I am fond of literary nonsense. I can quite identify with LC. I love words, yet I work as a test engineer. Tsk.
Thanks for the reblog :)
Its so nice to read about Lewis. Even I used to think about fairylands as a child. The adventures of Alice just made me feel its nothing unusual. Moreover Lewis Caroll just proved even mathematicians can have amazing imagination.
Indeed, Carroll (and Dodgson the mathematician) was evidently a man of astounding imaginative abilities. Sylvie and Bruno (though I’m in the minority in saying this I know) is also worth reading.
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How interesting, I adore Alice in Wonderland. Glad to have come across your blog!
Thanks Jessica, much appreciated!
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Your research could start here: http://snrk.de
Yet there stlill remains surprises to be discovered, e.g. Henry Holiday’s allusions in his illustrations to Lewis Carroll’s “The Hunting of the Snark”. That poem (text and illustations) often has been classified as “nonsense literature”. That may be wrong. Conundrums are not nonsense.
Ooh, thanks for that. Will have to do some research into these conundrums!
Reblogged this on Kirsty's Review Blog and commented:
This is a wonderful article on a literary and mathematical genius. Please read this, it is truly fascinating…!
Thanks, glad you enjoyed it!
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This was an interesting post about a great writer. Thanks for sharing!
Thanks, glad you liked the post!
Now I’m embarrassed – half a page on China Miéville on my fledgling blog is a drop in the ocean compared to your blog! Fascinating and incredibly thorough (still feeling inadequate though!)
That’s why it’s a fledgling blog – every blog has to start somewhere, after all! And if you’re writing about China Miéville then you’re the kind of blog we love to follow. Once had a very nice email exchange with the man. Genuinely lovely chap.
Shame that story is apocryphal!
Alas, all the best ones are (or almost all)!
I’m hoping to review Kingsley’s The Water-Babies soon, so was interested in your noting parallels between the two Charlies. I’d already noted the Cheshire cat and March hare phrases in The Water-Babies (the hyphen is rarely used nowadays though it was there in the original), and of course they both deal with fantasy landscapes.
Kingsley also suffered from a stammer (perhaps both men had domineering fathers), liked drawing (I have somewhere an edition of Alice which contains Carroll’s original sketches for this, though many of Kingsley’s have sadly not survived) and was feted by British royalty (he tutored the Prince of Wales, the future Edward VII, in History). Sadly, the moralisings (which you note) of Kingsley’s book have not gone down so well with modern-day younger readers, and Carroll’s sheer baroque burlesques with words, logic and images is not quite matched by Kinsgley’s, though the latter’s are not any less inventive.
Unlike W-B, Alice’s contemporary references have not got in the way of contemporary appreciation, and the fact that Alice gets adapted so frequently for the screen (where Carroll’s verbal subtleties are simply by-passed) and Tom the water-baby so rarely is a bit of a puzzle as Kingsley deals with much that should appeal to modern sensibilities: educational matters, for example, with satires on inspections and the obsession with exams.
Good point about the hyphen in W-B – thanks for the heads-up. It’s like Moby-Dick, Catch-22, and Ash-Wednesday in that sense – the hyphen is usually lost (including here by our own usually eagle-eyed IL blogger). Didn’t know about the stammer connection either, or any of the others. Superb! I think The Water Babies (or Water-Babies) definitely deserves a wider readership and more study on university degree courses – the recent OUP edition, brought out to mark the sesquicentenary, would make the perfect edition for study. Thanks for the insightful and informative comment, as ever!
You’re welcome! I’ve got a notated edition in Oxford World Classics which is useful, but I particularly treasure the illustrations by Edward Linley Sambourne in my 19th-century Macmillan edition. Must re-read!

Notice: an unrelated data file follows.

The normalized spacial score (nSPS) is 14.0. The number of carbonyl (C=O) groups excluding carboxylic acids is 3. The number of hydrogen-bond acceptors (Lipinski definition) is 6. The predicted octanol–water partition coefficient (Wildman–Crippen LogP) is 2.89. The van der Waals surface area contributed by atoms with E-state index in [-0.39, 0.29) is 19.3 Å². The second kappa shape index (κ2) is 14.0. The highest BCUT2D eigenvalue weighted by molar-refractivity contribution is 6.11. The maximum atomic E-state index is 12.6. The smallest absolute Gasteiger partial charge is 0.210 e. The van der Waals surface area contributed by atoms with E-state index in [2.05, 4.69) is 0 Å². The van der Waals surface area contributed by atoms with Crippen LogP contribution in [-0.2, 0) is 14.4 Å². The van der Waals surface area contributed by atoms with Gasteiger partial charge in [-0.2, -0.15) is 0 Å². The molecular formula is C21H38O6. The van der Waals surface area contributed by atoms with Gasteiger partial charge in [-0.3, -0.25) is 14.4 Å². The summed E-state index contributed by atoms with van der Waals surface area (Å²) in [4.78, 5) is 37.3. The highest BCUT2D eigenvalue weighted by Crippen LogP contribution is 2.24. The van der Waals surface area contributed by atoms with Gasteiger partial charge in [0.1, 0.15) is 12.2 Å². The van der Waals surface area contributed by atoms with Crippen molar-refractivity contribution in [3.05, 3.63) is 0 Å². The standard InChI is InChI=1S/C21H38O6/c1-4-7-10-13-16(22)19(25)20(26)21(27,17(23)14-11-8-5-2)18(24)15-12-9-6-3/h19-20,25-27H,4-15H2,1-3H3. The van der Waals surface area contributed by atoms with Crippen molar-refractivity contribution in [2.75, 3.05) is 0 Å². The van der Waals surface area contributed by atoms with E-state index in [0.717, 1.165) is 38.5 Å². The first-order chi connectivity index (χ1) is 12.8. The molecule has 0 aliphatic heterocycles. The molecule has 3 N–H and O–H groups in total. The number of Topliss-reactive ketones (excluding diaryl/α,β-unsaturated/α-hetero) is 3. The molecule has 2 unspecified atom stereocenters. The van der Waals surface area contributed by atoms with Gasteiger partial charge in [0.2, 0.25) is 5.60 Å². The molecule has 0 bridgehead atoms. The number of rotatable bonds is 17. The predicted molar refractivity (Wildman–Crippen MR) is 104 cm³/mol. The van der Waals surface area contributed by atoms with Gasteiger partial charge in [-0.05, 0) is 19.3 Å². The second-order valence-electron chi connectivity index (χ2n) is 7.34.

I’ve finally reviewed The Water-Babies, if you’re interested: http://wp.me/s2oNj1-wb (with a link back to this post).
Sorry, been a bit slow in catching up on this – will go and have a good read now. (I’m preparing a piece on the book myself!)
No apology necessary. Look forward to reading your piece!
Fun and intersting as always. Thank you for your reliable posting.
Great article. Maybe writing was a great escape from a school born of logic.
The seeming jekyl and hyde nature reminds of Dahl. He wrote brilliant kids books, devoured by many, yet by many accounts disliked children and wrote even better adult fiction.
I didn’t know this about Lewis Carroll. It makes me wonder how someone with such a vibrant imagination was doing as a mathematician.
Terrific article on a writer I happen to know quite a bit about. Nice to see you putting together some important points about Carroll as writer and as a man. You missed out one of my favourite of Caroll’s writings though – Phantasmagoria!
Thanks, Ken! And yes, we love Phantasmagoria too – a wonderful poem. Perhaps for a ‘sequel post’ we’ll mention it (there’s stuff to say about ‘The Hunting of the Snark’ too)…
I’d love a follow up post on this! Lewis Carrol in my opinion, changed children’s literature for the better at the time. His books inspired many writers after him and still to this day he is an inspiration in his style, imagination and ability to entertain the minds of all ages.
Lovely article! I was most surprised when I found out (and I am not sure how reliable the source was) that Lewis Carroll was one of the hundreds of suspects for Jack the Ripper. Hmm..
Please do continue producing such wonderful content! :)
I’d forgotten that! Thanks for reminding us of that little gem of a fact. I believe the poet Francis Thompson has also been proposed at one point.
No problem. Well the suspects included even some royal figures :)
This article sheds quite a bit of light on the subject of Lewis Carroll’s double life.
This is Brilliant!
Reblogged this on 1WriteWay and commented:
There’s a lot in this post about Lewis Carroll that I did not know. Give it a read!
Thanks for the reblog!
My pleasure :)
See my blog: Alice in Numberland “@michael9murray. wordpress com
There does still seem to be a distance in how more academic writers of biographies and assessments of the books consider this information. Surprising, really.
How so? Most of this in accordance of what I have read in biographies/ learned through my academic work – although some of the “facts” are not undisputed, which is, really, a question of evidence.
You just made my whole day! Alice’s Adventure’s in Wonderland is my very favorite book, so it is fun to learn some new information about Lewis Carroll.
Interesting information! Thanks for sharing.
Reblogged this on Bluxome Street Post.
Thanks for the reblog!